Lawyers Aysel Korkmaz Yatkın

    Aysel Korkmaz Yatkın joined Gün + Partners in 2008 and became a partner in 2019. She specializes in intellectual property; insurance and reinsurance; dispute management and business crimes and anti-corruption practices with a special focus on patents and utility models.

    With almost 15 years of experience on patents, she has been providing consultancy on all matters related to patent law and has been leading numerous patent actions. With a vast advisory and litigation expertise particularly with regard to the protection of patent rights, Aysel Korkmaz Yatkın also represents various pharmaceutical companies before the Ministry of Health in relation to regulatory matters and gives support to these companies on regulatory matters during the audits conducted before the Ministry of Health.

    She supervises the team in relation to strategy and policy-setting issues, for comprehensive and complex mandates related to insurance disputes and negotiates the settlement assessment. She has been providing consultancy on all matters and has been leading numerous commercial disputes with vast advisory and litigation expertise, particularly with regard to compensation actions, unfair competition claims, preliminary injunctions, and enforcement of the preliminary injunctions. She has significant experience helping clients achieve positive outcomes across a variety of industries and sectors.

    Practice Areas & Work Department

    Intellectual Property

    Patent and Utility Models

    Insurance and Reinsurance

    Dispute Management

    Business Crimes and Anti-Corruption






    International Bar Association (IBA)

    Association Internationale pour la Protection de la Propriété Intellectuelle (AIPPI), Patents Committee

    Better Justice Association

    Unified Patent Court - How It Will Resonate in Turkey?

    The concept of the Unified Patent Court entered the lives of European Patent holders with the UPC Agreement, an international agreement dated February 19, 2013.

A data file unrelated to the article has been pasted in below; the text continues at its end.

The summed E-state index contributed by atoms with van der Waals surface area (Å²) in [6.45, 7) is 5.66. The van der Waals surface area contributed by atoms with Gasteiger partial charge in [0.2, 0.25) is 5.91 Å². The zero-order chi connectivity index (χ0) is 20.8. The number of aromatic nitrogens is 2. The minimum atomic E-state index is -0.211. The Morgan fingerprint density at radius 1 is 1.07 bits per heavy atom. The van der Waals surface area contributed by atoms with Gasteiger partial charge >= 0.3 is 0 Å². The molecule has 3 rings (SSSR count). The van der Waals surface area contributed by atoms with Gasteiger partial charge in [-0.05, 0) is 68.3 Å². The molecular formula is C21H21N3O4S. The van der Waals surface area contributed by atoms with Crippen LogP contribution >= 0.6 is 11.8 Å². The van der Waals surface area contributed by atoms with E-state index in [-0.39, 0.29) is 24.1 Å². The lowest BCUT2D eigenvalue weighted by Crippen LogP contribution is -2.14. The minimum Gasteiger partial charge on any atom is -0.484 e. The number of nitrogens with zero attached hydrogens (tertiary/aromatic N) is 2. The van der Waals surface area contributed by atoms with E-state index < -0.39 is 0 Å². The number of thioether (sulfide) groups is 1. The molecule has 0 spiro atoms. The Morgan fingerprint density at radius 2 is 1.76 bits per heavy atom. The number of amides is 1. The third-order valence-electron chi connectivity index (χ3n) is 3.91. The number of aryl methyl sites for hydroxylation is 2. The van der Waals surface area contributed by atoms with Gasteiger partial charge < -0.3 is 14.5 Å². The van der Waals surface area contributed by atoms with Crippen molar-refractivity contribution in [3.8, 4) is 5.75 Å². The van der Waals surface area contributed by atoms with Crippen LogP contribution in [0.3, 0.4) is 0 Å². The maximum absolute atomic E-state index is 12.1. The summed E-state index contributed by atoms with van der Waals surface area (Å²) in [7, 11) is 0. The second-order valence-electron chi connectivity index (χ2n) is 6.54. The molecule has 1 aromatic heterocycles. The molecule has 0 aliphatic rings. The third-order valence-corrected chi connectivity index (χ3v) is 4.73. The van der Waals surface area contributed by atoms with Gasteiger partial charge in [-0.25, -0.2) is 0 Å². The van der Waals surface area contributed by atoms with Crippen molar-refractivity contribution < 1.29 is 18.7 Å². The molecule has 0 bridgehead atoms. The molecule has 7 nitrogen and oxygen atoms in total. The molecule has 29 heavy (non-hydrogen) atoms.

Aysel Korkmaz Yatkın

    “Plausibility” in Turkish Patent Law and Its Impact on Invalidation Proceedings

    The concept of plausibility – which has been the subject of numerous evaluations, especially by the European Patent Office (“EPO”) and frequently debated in academic circles in recent years – has not yet found a place within the scope of any legal regulation in Turkey.
    Aysel Korkmaz Yatkın

    The Need for an Injunction in Cases Where the EPO Proceeding is held as a Pending Issue

    Although there is no explicit provision in Turkish Law for the acceptance of the ongoing opposition or appeal proceedings before the European Patent Office as a “pending issue” due to the principle of procedural economy, in practice, pending issue decisions may be given by the Civil Courts of Intellectual and Industrial Property Rights according to the particular circumstances.
    Aysel Korkmaz Yatkın

    Preliminary Injunction Decisions against Patent Trolls to Prevent the Enforcement of Patent Rights

    The patent and utility model rights, the backbone of incentivizing R&D and innovation, provide their holders with a significant advantage over their competitors and grant an absolute right for a certain period.
    Aysel Korkmaz Yatkın

    Current Practice of Bolar Exemption in Turkish Patent Law